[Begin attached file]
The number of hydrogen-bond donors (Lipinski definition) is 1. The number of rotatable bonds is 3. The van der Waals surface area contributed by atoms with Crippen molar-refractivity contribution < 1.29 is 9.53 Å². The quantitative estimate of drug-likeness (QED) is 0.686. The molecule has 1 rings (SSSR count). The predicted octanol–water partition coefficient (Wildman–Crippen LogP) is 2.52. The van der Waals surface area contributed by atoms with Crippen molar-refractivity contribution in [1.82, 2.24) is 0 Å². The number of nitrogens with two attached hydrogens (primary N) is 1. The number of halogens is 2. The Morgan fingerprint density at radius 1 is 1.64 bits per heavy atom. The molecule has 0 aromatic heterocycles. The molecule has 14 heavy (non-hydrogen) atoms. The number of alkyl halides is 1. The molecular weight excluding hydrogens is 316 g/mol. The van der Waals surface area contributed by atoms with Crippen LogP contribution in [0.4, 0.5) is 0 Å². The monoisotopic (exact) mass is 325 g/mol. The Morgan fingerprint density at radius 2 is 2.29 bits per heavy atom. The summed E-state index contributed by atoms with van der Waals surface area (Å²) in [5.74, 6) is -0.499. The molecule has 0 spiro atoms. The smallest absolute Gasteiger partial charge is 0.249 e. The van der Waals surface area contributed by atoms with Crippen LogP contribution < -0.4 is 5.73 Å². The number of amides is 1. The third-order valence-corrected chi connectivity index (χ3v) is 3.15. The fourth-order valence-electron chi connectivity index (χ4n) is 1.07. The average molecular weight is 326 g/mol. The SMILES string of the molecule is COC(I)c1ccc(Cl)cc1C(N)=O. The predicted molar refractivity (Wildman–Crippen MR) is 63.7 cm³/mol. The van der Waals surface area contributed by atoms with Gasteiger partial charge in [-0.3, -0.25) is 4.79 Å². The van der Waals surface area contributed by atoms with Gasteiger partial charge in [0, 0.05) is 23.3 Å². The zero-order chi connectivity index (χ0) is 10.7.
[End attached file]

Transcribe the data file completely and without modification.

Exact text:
The number of hydrogen-bond donors (Lipinski definition) is 1. The number of rotatable bonds is 3. The van der Waals surface area contributed by atoms with Crippen molar-refractivity contribution < 1.29 is 9.53 Å². The quantitative estimate of drug-likeness (QED) is 0.686. The molecule has 1 rings (SSSR count). The predicted octanol–water partition coefficient (Wildman–Crippen LogP) is 2.52. The van der Waals surface area contributed by atoms with Crippen molar-refractivity contribution in [1.82, 2.24) is 0 Å². The number of nitrogens with two attached hydrogens (primary N) is 1. The number of halogens is 2. The Morgan fingerprint density at radius 1 is 1.64 bits per heavy atom. The molecule has 0 aromatic heterocycles. The molecule has 14 heavy (non-hydrogen) atoms. The number of alkyl halides is 1. The molecular weight excluding hydrogens is 316 g/mol. The van der Waals surface area contributed by atoms with Crippen LogP contribution in [0.4, 0.5) is 0 Å². The monoisotopic (exact) mass is 325 g/mol. The Morgan fingerprint density at radius 2 is 2.29 bits per heavy atom. The summed E-state index contributed by atoms with van der Waals surface area (Å²) in [5.74, 6) is -0.499. The molecule has 0 spiro atoms. The smallest absolute Gasteiger partial charge is 0.249 e. The van der Waals surface area contributed by atoms with Crippen LogP contribution < -0.4 is 5.73 Å². The number of amides is 1. The third-order valence-corrected chi connectivity index (χ3v) is 3.15. The fourth-order valence-electron chi connectivity index (χ4n) is 1.07. The average molecular weight is 326 g/mol. The SMILES string of the molecule is COC(I)c1ccc(Cl)cc1C(N)=O. The predicted molar refractivity (Wildman–Crippen MR) is 63.7 cm³/mol. The van der Waals surface area contributed by atoms with Gasteiger partial charge in [-0.3, -0.25) is 4.79 Å². The van der Waals surface area contributed by atoms with Gasteiger partial charge in [0, 0.05) is 23.3 Å². The zero-order chi connectivity index (χ0) is 10.7.